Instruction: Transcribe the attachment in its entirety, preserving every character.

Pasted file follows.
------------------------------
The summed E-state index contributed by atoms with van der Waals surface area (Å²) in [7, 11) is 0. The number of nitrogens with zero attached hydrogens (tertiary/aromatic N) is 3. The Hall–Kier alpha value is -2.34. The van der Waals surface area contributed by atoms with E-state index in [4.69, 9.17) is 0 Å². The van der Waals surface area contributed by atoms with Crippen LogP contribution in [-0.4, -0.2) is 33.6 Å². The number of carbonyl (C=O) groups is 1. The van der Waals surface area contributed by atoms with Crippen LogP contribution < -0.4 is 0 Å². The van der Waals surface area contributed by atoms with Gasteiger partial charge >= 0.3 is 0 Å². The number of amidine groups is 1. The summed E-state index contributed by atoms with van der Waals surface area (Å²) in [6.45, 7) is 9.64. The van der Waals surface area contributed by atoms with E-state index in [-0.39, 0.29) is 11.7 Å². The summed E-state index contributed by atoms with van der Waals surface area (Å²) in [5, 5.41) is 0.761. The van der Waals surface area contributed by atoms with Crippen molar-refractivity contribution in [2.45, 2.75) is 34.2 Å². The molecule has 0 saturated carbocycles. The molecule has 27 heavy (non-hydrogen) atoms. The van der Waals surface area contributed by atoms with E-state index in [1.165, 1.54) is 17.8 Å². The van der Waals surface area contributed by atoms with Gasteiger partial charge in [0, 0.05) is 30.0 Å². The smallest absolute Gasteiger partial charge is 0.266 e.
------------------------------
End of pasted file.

The summed E-state index contributed by atoms with van der Waals surface area (Å²) in [7, 11) is 0. The number of nitrogens with zero attached hydrogens (tertiary/aromatic N) is 3. The Hall–Kier alpha value is -2.34. The van der Waals surface area contributed by atoms with E-state index in [4.69, 9.17) is 0 Å². The van der Waals surface area contributed by atoms with Crippen LogP contribution in [-0.4, -0.2) is 33.6 Å². The number of carbonyl (C=O) groups is 1. The van der Waals surface area contributed by atoms with Crippen LogP contribution < -0.4 is 0 Å². The van der Waals surface area contributed by atoms with Gasteiger partial charge >= 0.3 is 0 Å². The number of amidine groups is 1. The summed E-state index contributed by atoms with van der Waals surface area (Å²) in [6.45, 7) is 9.64. The van der Waals surface area contributed by atoms with E-state index in [-0.39, 0.29) is 11.7 Å². The summed E-state index contributed by atoms with van der Waals surface area (Å²) in [5, 5.41) is 0.761. The van der Waals surface area contributed by atoms with Crippen molar-refractivity contribution in [2.45, 2.75) is 34.2 Å². The molecule has 0 saturated carbocycles. The molecule has 27 heavy (non-hydrogen) atoms. The van der Waals surface area contributed by atoms with E-state index in [1.165, 1.54) is 17.8 Å². The van der Waals surface area contributed by atoms with Gasteiger partial charge in [0, 0.05) is 30.0 Å². The smallest absolute Gasteiger partial charge is 0.266 e.